It’s short. It’s snappy. It’s the new trailer for my forthcoming book Carpe Diem Regained. Please take 20 seconds of your day to check it out (and if you can share it on social media I’d be hugely grateful).
If you have another 20 seconds up your sleeve and would like a more contemplative route to seizing the day, treat yourself to this pithy poem I recently came across by Emily Dickinson (whose naughty brother Austin makes a guest appearance in my book):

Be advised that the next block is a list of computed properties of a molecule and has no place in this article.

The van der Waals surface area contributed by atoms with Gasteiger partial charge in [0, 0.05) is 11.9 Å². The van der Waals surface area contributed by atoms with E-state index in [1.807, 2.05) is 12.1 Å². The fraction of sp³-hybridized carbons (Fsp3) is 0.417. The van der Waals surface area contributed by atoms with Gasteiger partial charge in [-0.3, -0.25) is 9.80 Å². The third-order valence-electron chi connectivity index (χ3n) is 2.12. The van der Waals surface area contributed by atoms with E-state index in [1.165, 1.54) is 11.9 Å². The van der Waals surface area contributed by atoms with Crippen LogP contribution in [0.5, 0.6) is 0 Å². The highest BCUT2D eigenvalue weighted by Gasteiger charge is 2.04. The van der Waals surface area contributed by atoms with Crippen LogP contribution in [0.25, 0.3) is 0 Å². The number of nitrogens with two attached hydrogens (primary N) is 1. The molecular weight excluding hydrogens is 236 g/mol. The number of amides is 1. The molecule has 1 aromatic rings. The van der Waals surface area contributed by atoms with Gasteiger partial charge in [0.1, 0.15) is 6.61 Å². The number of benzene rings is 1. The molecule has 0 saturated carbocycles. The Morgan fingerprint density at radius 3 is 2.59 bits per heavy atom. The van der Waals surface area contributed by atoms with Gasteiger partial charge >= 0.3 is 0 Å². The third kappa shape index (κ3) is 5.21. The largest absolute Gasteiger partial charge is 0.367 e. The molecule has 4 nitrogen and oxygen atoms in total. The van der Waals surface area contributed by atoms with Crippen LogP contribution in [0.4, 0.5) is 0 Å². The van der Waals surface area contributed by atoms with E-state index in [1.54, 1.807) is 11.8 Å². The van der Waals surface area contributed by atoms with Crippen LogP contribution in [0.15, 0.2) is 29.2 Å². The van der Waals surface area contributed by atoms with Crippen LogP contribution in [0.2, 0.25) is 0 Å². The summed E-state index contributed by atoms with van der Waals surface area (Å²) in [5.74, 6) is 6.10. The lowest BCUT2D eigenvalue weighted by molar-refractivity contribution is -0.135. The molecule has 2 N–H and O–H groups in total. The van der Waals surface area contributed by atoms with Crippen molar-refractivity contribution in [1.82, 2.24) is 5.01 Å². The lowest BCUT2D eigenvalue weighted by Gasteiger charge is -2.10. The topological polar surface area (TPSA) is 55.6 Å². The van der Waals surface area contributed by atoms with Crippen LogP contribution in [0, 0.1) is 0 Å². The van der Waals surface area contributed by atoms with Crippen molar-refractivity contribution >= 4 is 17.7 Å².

A Death blow is a Life blow to Some
Who till they died, did not alive become —
Who had they lived, had died but when
They died, Vitality begun.
This poem is usually interpreted as a spiritual statement about the richness of life after death. But I wonder if it isn’t just as much a carpe diem poem, saying that we cannot truly live until we face the reality of our mortality and have the taste of death upon our lips.
What do you think? What meanings does it evoke for you?